The only song I had that seemed appropriate was "I Got Your Money" by Ol' Dirty Bastard. As the song played I placed the laptop down on a piece of the slate pathway. After a few seconds of conversation and nervous hesitation, I held the weight over a corner of the computer




The screen absorbed most of the shock. And the music was still playing. I opened up the laptop and the screen was completely cracked and distorted. It looked like some abstract painting one might encounter at the MoMA. But I could still make out the "play" button, and pressed it. The music resumed. So, I flipped the machine over and dropped the weight around the same area as the first time. The music did not come on again, there was a splendid dent near my hard drive, and the air vent was irreplaceably smushed. Mission Accomplished, much quicker than expected.

So when I sent back the computer is when I tried the whole "Adventure in Solitude" thing. Instead of being in solitude, I umm used everyone else's computers. Including Albany Medical Center's.

The replacement computer they sent me is a refurbished XPS M1530, apparently it's "the" laptop for today. I wouldn't know... because when I got mine, the screen had dancing green pixels that distorted picture and video. AND the audio was crackly and unclear. Was I sent another dud as my punishment? Is this karma? Was Dell getting payback by making me sit on the phone for a total of over 5 hours attempting to fix a machine that was promised to be fully efficient and functional? That was the one warning my brother-in-law had given me, the possible karma that greedily destroying one of my most important possessions in hopes of getting a better one. What I had was great, but not perfect. It just didn't seem like enough for me. But I kept thinking off all the bad things that might happen with it and couldn't stop creating worst-case scenarios in the talking picture machine that's become my mind. I believe this happens in more than just laptops, my dear readers. I needed to try my hand at something better at the expense of others' feelings and time - in this case, the laptop's(?) and the Dell workers. The negative energy was a-flowing out and negative energy was all I got in return. But hey, at least the workers are getting paid, right?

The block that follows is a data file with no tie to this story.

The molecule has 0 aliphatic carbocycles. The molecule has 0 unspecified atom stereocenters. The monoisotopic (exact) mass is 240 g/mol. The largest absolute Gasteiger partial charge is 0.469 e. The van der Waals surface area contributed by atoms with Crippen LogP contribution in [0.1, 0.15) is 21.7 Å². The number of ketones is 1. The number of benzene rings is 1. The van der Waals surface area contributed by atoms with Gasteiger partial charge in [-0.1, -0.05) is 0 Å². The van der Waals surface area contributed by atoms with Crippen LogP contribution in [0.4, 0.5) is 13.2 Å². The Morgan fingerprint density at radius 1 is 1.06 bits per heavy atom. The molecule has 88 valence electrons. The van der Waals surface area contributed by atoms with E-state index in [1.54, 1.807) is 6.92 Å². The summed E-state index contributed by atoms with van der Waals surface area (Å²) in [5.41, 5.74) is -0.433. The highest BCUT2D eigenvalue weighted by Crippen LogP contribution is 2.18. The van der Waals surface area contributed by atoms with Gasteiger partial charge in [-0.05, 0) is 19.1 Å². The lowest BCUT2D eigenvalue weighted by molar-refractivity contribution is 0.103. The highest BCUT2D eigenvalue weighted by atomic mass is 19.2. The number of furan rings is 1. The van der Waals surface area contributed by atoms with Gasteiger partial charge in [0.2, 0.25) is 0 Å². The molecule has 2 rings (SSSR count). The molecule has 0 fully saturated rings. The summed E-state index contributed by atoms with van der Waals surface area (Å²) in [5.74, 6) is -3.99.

I must say that this whole happening has made me believe in something, maybe not karma exactly, but then again maybe so. Today I was supposed to meet yet another Dell rep at my house at 5:30. Around 4, the city started to dump buckets and buckets of stinging water onto the ground. A gross tan river covered the street I have to cross between work buildings, and the water was up to mid-calf. The sky was unforgiving as I tried to get back to the other building to meet my sister and go home. We left at 4:55. A ride that normally takes 5 minutes ended up taking 50, and on the way I saw a hatchback car on a street that was flooded up to the windows.

Shit was cuh-razy. But I kept a good spirit, joking with my sister about the guy who was drumming on his steering wheel with real drumsticks, the man who rode by on a tiny scooter, and the annoying people who cross the street during red lights - it's an epidemic in Downtown Albany!

I'm starting to learn how to step back from situations and repress my Kebbie instinct to go into Panic Overdrive Mode right away before anything bad happens, and even after it happens. Pre-panicking is always a deadly move and post-panicking doesn't do anything but drain the soul. I honestly believe that if I had started fretting and worrying, the Dell rep might have gotten the vibes and left before I got there. But she didn't. In fact, she was really cool. She enjoyed listening to the household conversations with Mom, my niece, Givne, and I. She was probably an RPI student, but I don't really know. All I do know is that she had to stop working to laugh heartily at an observation I had about Jon & Kate Plus 8, and that was good enough to erase the fact that I had probably stepped in raw sewage mixed with acid rain a mere hour earlier.

"Of course they have to buy organic food. Imagine having to cart around eight fat-ass kids?"